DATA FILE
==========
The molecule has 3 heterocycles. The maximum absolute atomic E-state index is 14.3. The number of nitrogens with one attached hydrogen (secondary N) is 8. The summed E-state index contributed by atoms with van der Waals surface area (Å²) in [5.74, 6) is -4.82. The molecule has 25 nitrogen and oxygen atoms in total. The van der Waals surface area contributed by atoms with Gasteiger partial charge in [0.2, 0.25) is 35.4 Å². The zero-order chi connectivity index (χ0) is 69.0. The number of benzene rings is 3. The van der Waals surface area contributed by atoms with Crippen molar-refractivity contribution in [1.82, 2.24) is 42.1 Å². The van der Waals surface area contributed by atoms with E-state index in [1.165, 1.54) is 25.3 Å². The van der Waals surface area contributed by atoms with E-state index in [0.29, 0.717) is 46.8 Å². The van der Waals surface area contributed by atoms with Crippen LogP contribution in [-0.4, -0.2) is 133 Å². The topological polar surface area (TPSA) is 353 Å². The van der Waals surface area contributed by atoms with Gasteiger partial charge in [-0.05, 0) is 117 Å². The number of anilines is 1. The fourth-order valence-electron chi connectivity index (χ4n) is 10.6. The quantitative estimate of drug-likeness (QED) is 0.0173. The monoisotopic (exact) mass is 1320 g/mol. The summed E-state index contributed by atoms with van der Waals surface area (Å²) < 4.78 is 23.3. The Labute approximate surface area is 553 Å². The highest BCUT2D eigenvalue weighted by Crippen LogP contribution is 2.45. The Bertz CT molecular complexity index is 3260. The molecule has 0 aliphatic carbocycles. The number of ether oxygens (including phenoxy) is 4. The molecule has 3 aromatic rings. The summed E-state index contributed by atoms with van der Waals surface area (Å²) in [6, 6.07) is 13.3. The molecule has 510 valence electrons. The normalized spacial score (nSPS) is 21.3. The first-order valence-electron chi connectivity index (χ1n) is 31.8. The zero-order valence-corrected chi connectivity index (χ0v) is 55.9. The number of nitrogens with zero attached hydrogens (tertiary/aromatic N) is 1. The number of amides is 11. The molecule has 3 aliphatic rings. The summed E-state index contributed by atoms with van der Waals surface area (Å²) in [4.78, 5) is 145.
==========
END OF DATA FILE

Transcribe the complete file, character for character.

The molecule has 3 heterocycles. The maximum absolute atomic E-state index is 14.3. The number of nitrogens with one attached hydrogen (secondary N) is 8. The summed E-state index contributed by atoms with van der Waals surface area (Å²) in [5.74, 6) is -4.82. The molecule has 25 nitrogen and oxygen atoms in total. The van der Waals surface area contributed by atoms with Gasteiger partial charge in [0.2, 0.25) is 35.4 Å². The zero-order chi connectivity index (χ0) is 69.0. The number of benzene rings is 3. The van der Waals surface area contributed by atoms with Crippen molar-refractivity contribution in [1.82, 2.24) is 42.1 Å². The van der Waals surface area contributed by atoms with E-state index in [1.165, 1.54) is 25.3 Å². The van der Waals surface area contributed by atoms with E-state index in [0.29, 0.717) is 46.8 Å². The van der Waals surface area contributed by atoms with Crippen LogP contribution in [-0.4, -0.2) is 133 Å². The topological polar surface area (TPSA) is 353 Å². The van der Waals surface area contributed by atoms with Gasteiger partial charge in [-0.05, 0) is 117 Å². The number of anilines is 1. The fourth-order valence-electron chi connectivity index (χ4n) is 10.6. The quantitative estimate of drug-likeness (QED) is 0.0173. The monoisotopic (exact) mass is 1320 g/mol. The summed E-state index contributed by atoms with van der Waals surface area (Å²) < 4.78 is 23.3. The Labute approximate surface area is 553 Å². The highest BCUT2D eigenvalue weighted by Crippen LogP contribution is 2.45. The Bertz CT molecular complexity index is 3260. The molecule has 0 aliphatic carbocycles. The number of ether oxygens (including phenoxy) is 4. The molecule has 3 aromatic rings. The summed E-state index contributed by atoms with van der Waals surface area (Å²) in [6, 6.07) is 13.3. The molecule has 510 valence electrons. The normalized spacial score (nSPS) is 21.3. The first-order valence-electron chi connectivity index (χ1n) is 31.8. The zero-order valence-corrected chi connectivity index (χ0v) is 55.9. The number of nitrogens with zero attached hydrogens (tertiary/aromatic N) is 1. The number of amides is 11. The molecule has 3 aliphatic rings. The summed E-state index contributed by atoms with van der Waals surface area (Å²) in [4.78, 5) is 145.